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McLaughlin v. Berryhill

United States District Court, W.D. Missouri, Southern Division

March 11, 2019

KASEE MCLAUGHLIN, Plaintiff,
v.
NANCY A. BERRYHILL, ACTING COMMISSIONER OF SSA; Defendant.

          ORDER

          ROSEANN A. KETCHMARK, JUDGE UNITED STATES DISTRICT COURT

         Before the Court is Plaintiff's appeal brought under 42 U.S.C. § 405(g) seeking review of Defendant Social Security Administration's (“SSA”) denial of disability benefits as rendered in a decision by an Administrative Law Judge (“ALJ”). For the reasons below, the decision of the ALJ is REMANDED.

         Standard of Review

         The Court's review of the ALJ's decision to deny disability benefits is limited to determining if the decision “complies with the relevant legal requirements and is supported by substantial evidence in the record as a whole.” Halverson v. Astrue, 600 F.3d 922, 929 (8th Cir. 2010) (quoting Ford v. Astrue, 518 F.3d 979, 981 (8th Cir. 2008)). “Substantial evidence is less than a preponderance of the evidence, but is ‘such relevant evidence as a reasonable mind would find adequate to support the [ALJ's] conclusion.'” Grable v. Colvin, 770 F.3d 1196, 1201 (8th Cir. 2014) (quoting Davis v. Apfel, 239 F.3d 962, 966 (8th Cir. 2001)). In determining whether existing evidence is substantial, the Court takes into account “evidence that detracts from the [ALJ's] decision as well as evidence that supports it.” Cline v. Colvin, 771 F.3d 1098, 1102 (8th Cir. 2014) (citation omitted). “If the ALJ's decision is supported by substantial evidence, [the Court] may not reverse even if substantial evidence would support the opposite outcome or [the Court] would have decided differently.” Smith v. Colvin, 756 F.3d 621, 625 (8th Cir. 2014) (citing Davis v. Apfel, 239 F.3d 962, 966 (8th Cir. 2001)). The Court does not “re-weigh the evidence presented to the ALJ.” Guilliams v. Barnhart, 393 F.3d 798, 801 (8th Cir. 2005) (citing Baldwin v. Barnhart, 349 F.3d 549, 555 (8th Cir. 2003)). The Court must “defer heavily to the findings and conclusions of the [ALJ].” Hurd v. Astrue, 621 F.3d 734, 738 (8th Cir. 2010) (citation omitted).

         Discussion

         By way of overview, the ALJ determined Plaintiff suffers from the following severe impairments: learning disability and depression (situational). The ALJ also determined that Plaintiff's historic complaints of lower extremity weakness and historic diagnosis of MRSA are non-severe. However, the ALJ found that none of Plaintiff's impairments, whether considered alone or in combination, meet or medically equal the criteria of one of the listed impairments in 20 CFR Pt. 404. Subpt. P, App. 1 (“Listing”). Additionally, the ALJ found that despite her limitations, Plaintiff retained the residual functional capacity (“RFC”) to perform a full range of work at all exertional levels but with the following non-exertional limitations: Plaintiff can understand, remember, and carry out simple instructions and non-detailed tasks, further defined as SPV2 work; Plaintiff can perform work at a normal pace of an average worker; and Plaintiff cannot perform work where there are hourly quotas. Although the ALJ found that Plaintiff was unable to perform any past relevant work, the ALJ determined that Plaintiff was not disabled, and that considering Plaintiff's age, education, work experience, and RFC, there are jobs that exist in significant numbers in the national economy that Plaintiff can perform.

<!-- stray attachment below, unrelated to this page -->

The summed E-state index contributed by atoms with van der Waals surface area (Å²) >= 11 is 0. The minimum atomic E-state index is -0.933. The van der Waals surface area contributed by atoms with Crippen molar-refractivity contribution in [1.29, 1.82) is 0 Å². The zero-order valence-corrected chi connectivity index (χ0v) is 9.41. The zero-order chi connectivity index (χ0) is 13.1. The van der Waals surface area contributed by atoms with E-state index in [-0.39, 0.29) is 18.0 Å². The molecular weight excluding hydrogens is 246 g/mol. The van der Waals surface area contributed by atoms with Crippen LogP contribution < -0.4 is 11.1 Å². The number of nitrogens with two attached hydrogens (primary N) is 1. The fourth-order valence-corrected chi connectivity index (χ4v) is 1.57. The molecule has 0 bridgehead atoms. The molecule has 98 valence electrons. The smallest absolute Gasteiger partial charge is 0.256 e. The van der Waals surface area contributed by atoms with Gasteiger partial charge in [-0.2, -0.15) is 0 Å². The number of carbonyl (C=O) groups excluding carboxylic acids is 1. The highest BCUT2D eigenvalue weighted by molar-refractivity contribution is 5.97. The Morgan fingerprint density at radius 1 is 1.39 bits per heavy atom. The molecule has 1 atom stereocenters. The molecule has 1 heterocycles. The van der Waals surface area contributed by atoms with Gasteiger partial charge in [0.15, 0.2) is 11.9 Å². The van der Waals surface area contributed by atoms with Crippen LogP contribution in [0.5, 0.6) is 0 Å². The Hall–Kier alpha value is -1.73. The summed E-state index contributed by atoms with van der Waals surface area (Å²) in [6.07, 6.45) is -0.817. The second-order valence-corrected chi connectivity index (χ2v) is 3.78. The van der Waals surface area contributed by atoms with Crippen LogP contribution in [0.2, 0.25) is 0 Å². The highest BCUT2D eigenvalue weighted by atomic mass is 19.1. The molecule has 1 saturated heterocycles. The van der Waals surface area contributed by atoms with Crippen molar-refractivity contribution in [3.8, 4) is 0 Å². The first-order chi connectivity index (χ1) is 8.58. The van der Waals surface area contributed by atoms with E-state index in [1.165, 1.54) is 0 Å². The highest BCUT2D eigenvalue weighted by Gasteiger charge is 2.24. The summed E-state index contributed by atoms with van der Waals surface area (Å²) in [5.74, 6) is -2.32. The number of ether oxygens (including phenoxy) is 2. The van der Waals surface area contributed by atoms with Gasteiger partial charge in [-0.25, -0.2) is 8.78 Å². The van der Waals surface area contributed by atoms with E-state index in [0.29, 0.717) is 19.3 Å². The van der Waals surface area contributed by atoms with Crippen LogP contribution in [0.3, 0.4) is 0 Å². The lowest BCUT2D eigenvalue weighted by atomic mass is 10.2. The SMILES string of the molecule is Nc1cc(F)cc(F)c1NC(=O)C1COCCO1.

On appeal, Plaintiff argues the ALJ's RFC determination is improper because the ALJ failed to include Dr. Whetstone's opined moderate limitations in the RFC, and the ALJ filed to provide any reason or indication for discounting these limitations. Dr. Whetstone opined that Plaintiff would have moderate limitations in the following areas: understanding and memory as to her ability to remember short and simple instructions; social interactions; and adaptation to changes in the work environment.[1] The ALJ's RFC addresses Dr. Whetstone's limitation that Plaintiff would have moderate difficulty in her ability to understand, remember, and carry out simple instructions. However, the ALJ did not incorporate Dr. Whetstone's remaining moderate limitations into the RFC or provide reasons for discounting them. See Richardson v. Colvin, 2017 WL 6420283, at *7 (W.D. Mo. Dec. 12, 2017) (remand was warranted when the ALJ failed to include a doctor's opined limitations in the RFC or explain their omission); Trotter v. Colvin, 2015 WL 5785548, at * 4 (W.D. Mo. Oct. 2, 2015) (remand was required because the ALJ gave the doctor's opinion weight but did not provide any explanation for omitting portions of the doctor's opinion).

         On remand, the ALJ should reevaluate Dr. Whetstone's opined moderate limitations. If the ALJ determines that Dr. Whetstone's opined moderate limitations should be disregarded, the ALJ should provide specific, reasoned explanations for that decision.

         Conclusion

         Having carefully reviewed the record before the Court and the parties' submissions on appeal, the Court concludes that substantial evidence on the record as a whole is insufficient to support the ALJ's decision. Accordingly, the decision of the Commissioner is REMANDED pursuant to sentence four of 42 U.S.C. § 405(g) for further proceedings consistent with this opinion.

         IT IS SO ORDERED.

---------

Notes:

[1] Dr. Whetstone performed a neuropsychological examination of Plaintiff in September 2014. Dr. Whetstone also submitted a mental medical source statement ...


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